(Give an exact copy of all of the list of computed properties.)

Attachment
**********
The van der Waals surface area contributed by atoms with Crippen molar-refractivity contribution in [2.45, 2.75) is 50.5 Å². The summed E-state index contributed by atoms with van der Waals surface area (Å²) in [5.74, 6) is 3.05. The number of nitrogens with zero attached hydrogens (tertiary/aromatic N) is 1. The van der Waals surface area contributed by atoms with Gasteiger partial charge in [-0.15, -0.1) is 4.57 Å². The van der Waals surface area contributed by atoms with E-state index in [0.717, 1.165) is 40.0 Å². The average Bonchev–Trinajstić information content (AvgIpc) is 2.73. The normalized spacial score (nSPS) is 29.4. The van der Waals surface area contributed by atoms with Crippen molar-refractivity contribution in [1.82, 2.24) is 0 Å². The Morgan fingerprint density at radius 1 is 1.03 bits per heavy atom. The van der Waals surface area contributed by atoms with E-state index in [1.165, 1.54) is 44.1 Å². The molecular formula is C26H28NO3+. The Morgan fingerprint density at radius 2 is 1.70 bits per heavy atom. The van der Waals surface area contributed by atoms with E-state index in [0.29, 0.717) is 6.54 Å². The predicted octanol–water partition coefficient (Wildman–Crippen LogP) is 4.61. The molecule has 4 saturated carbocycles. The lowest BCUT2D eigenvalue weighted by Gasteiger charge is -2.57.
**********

The van der Waals surface area contributed by atoms with Crippen molar-refractivity contribution in [2.45, 2.75) is 50.5 Å². The summed E-state index contributed by atoms with van der Waals surface area (Å²) in [5.74, 6) is 3.05. The number of nitrogens with zero attached hydrogens (tertiary/aromatic N) is 1. The van der Waals surface area contributed by atoms with Gasteiger partial charge in [-0.15, -0.1) is 4.57 Å². The van der Waals surface area contributed by atoms with E-state index in [0.717, 1.165) is 40.0 Å². The average Bonchev–Trinajstić information content (AvgIpc) is 2.73. The normalized spacial score (nSPS) is 29.4. The van der Waals surface area contributed by atoms with Crippen molar-refractivity contribution in [1.82, 2.24) is 0 Å². The Morgan fingerprint density at radius 1 is 1.03 bits per heavy atom. The van der Waals surface area contributed by atoms with E-state index in [1.165, 1.54) is 44.1 Å². The molecular formula is C26H28NO3+. The Morgan fingerprint density at radius 2 is 1.70 bits per heavy atom. The van der Waals surface area contributed by atoms with E-state index in [0.29, 0.717) is 6.54 Å². The predicted octanol–water partition coefficient (Wildman–Crippen LogP) is 4.61. The molecule has 4 saturated carbocycles. The lowest BCUT2D eigenvalue weighted by Gasteiger charge is -2.57.